Canadian born, Winnipeg based painter Sean William Randall’s dynamic oeuvre depicts a man whose brilliant colour sensibility coupled with incisive awareness has made him one of Canada’s most interesting painters working today. In 1992 Randall left his career as an architect to dedicate himself to painting; this brash confidence is evinced in his work where one minute he demonstrates a profound love for Canadian landscape painting and the next moment setting the tradition on fire by painting flaming cars streaking across the pastel prairie sky. His work invokes meta-cycles concerning image inundation and the way these images function in our subconscious and mediate our experiences as citizens of the 21st century.
With his latest series, classic and vintage cars streaking across the sky on fires, Sean William Randall has developed a fresh method of crafting compelling imagery underscored by tones of surreal tension. Exploring themes of paradox and absurdity, Randall paints serene landscape, quietly going about its day, unaware of the looming catastrophe zooming overhead.
What caused this event is a mystery, how did these classic vehicles, preserved in mint condition for decades, find themselves careening through air emitting fiery exhaust from the tailpipes?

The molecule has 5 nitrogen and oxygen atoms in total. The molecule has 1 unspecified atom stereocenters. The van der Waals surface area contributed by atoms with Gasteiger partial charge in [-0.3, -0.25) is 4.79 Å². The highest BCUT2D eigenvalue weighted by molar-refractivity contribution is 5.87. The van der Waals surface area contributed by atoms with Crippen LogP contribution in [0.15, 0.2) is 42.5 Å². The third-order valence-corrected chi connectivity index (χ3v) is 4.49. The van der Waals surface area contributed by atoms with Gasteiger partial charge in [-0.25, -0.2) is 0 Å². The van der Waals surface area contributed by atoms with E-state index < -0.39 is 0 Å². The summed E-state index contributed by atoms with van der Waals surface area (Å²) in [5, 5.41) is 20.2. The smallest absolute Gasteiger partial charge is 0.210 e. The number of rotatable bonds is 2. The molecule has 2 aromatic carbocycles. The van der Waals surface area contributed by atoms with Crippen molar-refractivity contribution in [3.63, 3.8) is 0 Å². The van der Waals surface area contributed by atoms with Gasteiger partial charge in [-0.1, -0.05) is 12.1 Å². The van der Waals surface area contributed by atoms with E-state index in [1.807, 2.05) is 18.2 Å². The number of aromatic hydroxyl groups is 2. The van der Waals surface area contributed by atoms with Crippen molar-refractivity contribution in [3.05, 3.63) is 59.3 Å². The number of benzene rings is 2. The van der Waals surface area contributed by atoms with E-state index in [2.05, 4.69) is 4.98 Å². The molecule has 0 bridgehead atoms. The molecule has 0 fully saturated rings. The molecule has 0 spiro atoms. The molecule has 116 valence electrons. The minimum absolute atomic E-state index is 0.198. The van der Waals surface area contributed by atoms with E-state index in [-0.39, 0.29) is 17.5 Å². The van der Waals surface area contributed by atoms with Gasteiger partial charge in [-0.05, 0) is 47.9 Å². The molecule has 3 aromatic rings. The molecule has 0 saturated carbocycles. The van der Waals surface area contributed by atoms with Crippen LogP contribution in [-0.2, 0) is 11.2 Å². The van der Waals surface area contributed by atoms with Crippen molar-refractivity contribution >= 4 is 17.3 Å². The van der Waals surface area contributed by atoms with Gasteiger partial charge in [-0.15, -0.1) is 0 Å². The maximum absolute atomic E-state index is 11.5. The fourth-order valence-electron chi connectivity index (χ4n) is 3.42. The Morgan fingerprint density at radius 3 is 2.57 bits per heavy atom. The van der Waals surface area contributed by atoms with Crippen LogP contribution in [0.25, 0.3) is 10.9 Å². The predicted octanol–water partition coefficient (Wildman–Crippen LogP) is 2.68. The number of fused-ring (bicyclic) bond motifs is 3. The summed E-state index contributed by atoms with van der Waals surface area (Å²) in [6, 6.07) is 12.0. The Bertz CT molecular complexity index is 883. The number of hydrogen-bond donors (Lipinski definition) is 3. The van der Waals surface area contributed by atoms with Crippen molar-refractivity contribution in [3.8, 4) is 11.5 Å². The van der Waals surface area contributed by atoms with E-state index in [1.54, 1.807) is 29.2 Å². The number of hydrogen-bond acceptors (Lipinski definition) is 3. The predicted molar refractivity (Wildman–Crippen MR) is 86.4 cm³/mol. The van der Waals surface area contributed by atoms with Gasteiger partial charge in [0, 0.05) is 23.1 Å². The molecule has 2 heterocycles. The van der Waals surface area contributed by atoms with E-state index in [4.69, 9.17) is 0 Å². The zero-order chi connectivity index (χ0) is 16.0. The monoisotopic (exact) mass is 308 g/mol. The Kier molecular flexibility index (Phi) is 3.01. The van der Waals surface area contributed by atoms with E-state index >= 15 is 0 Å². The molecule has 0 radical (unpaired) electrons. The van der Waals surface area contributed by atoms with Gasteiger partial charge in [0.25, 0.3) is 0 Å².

By re-appropriating nostalgic imagery through combination and juxtaposition, Randall continues to elaborate on the subject of how we relate to history in the present day. Offering a realistic point of access into an absurd scene in which the familiar is made to feel foreign describes a sentiment of nostalgic longing from an inability to resolve our present selves with our past. This series speak to a sense of wonderment and disbelief that forgone events ever occurred, and about the ensuing anxiety when we are unable to grasp and preserve them.
Technology has made old images equally accessible as recent ones, causing a rift in historical context whereby the medium of digital information flattens time and space. Randall’s concern with these current themes in his paintings ultimately point to the very mechanisms that underlies the act of painting itself, an attempt to freeze the moments, memories and pieces of ourselves in time; even if it is all on fire and hurtling across the sky.
Certain Ratio 2020
Acrylic on panel 48″ x 36″
Acrylic on panel 48″ x 36″
Thin Air 2020
Acrylic on panel 40″ x 40″
As Far As 2019
Acrylic on canvas 50″ x 44″
It will pass 2018
Acrylic on canvas 36″ x 36″
Morning Tide 2018
Acrylic on canvas 60″ x 40″
Acrylic on canvas on panel “24 x 96” diptych
This artist’s work is represented at Ian Tan Gallery Vancouver & in …